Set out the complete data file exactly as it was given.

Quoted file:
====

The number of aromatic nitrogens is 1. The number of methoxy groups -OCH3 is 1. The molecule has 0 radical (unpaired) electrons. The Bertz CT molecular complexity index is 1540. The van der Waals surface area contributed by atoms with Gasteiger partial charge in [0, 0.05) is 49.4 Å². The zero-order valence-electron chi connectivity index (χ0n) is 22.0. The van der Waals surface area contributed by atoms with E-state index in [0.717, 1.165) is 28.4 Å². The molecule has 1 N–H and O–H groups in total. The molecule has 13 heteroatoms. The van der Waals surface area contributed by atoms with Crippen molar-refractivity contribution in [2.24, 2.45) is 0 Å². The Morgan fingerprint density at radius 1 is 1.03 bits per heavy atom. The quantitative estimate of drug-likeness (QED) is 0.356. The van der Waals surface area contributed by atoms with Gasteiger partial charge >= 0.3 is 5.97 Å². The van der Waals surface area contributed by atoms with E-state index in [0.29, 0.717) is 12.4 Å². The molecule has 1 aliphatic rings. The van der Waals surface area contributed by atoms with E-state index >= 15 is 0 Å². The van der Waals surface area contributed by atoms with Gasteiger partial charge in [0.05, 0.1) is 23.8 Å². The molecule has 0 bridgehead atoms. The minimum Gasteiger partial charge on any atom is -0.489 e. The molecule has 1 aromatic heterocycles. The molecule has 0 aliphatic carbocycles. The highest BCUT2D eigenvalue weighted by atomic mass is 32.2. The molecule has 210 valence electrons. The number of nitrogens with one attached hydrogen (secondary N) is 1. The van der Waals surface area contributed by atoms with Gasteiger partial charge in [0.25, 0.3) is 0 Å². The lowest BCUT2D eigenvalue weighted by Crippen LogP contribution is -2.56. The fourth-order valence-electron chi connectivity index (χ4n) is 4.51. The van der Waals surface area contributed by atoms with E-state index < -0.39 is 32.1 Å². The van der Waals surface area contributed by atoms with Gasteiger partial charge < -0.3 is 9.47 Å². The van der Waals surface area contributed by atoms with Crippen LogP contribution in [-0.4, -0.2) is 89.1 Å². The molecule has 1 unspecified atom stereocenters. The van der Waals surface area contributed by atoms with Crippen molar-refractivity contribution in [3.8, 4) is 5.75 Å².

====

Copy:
The number of aromatic nitrogens is 1. The number of methoxy groups -OCH3 is 1. The molecule has 0 radical (unpaired) electrons. The Bertz CT molecular complexity index is 1540. The van der Waals surface area contributed by atoms with Gasteiger partial charge in [0, 0.05) is 49.4 Å². The zero-order valence-electron chi connectivity index (χ0n) is 22.0. The van der Waals surface area contributed by atoms with E-state index in [0.717, 1.165) is 28.4 Å². The molecule has 1 N–H and O–H groups in total. The molecule has 13 heteroatoms. The van der Waals surface area contributed by atoms with Crippen molar-refractivity contribution in [2.24, 2.45) is 0 Å². The Morgan fingerprint density at radius 1 is 1.03 bits per heavy atom. The quantitative estimate of drug-likeness (QED) is 0.356. The van der Waals surface area contributed by atoms with Gasteiger partial charge >= 0.3 is 5.97 Å². The van der Waals surface area contributed by atoms with E-state index in [0.29, 0.717) is 12.4 Å². The molecule has 1 aliphatic rings. The van der Waals surface area contributed by atoms with E-state index >= 15 is 0 Å². The van der Waals surface area contributed by atoms with Gasteiger partial charge in [0.05, 0.1) is 23.8 Å². The molecule has 0 bridgehead atoms. The minimum Gasteiger partial charge on any atom is -0.489 e. The molecule has 1 aromatic heterocycles. The molecule has 0 aliphatic carbocycles. The highest BCUT2D eigenvalue weighted by atomic mass is 32.2. The molecule has 210 valence electrons. The number of nitrogens with one attached hydrogen (secondary N) is 1. The van der Waals surface area contributed by atoms with Gasteiger partial charge in [0.25, 0.3) is 0 Å². The lowest BCUT2D eigenvalue weighted by Crippen LogP contribution is -2.56. The fourth-order valence-electron chi connectivity index (χ4n) is 4.51. The van der Waals surface area contributed by atoms with E-state index < -0.39 is 32.1 Å². The van der Waals surface area contributed by atoms with Gasteiger partial charge < -0.3 is 9.47 Å². The van der Waals surface area contributed by atoms with Crippen LogP contribution in [-0.4, -0.2) is 89.1 Å². The molecule has 1 unspecified atom stereocenters. The van der Waals surface area contributed by atoms with Crippen molar-refractivity contribution in [3.8, 4) is 5.75 Å².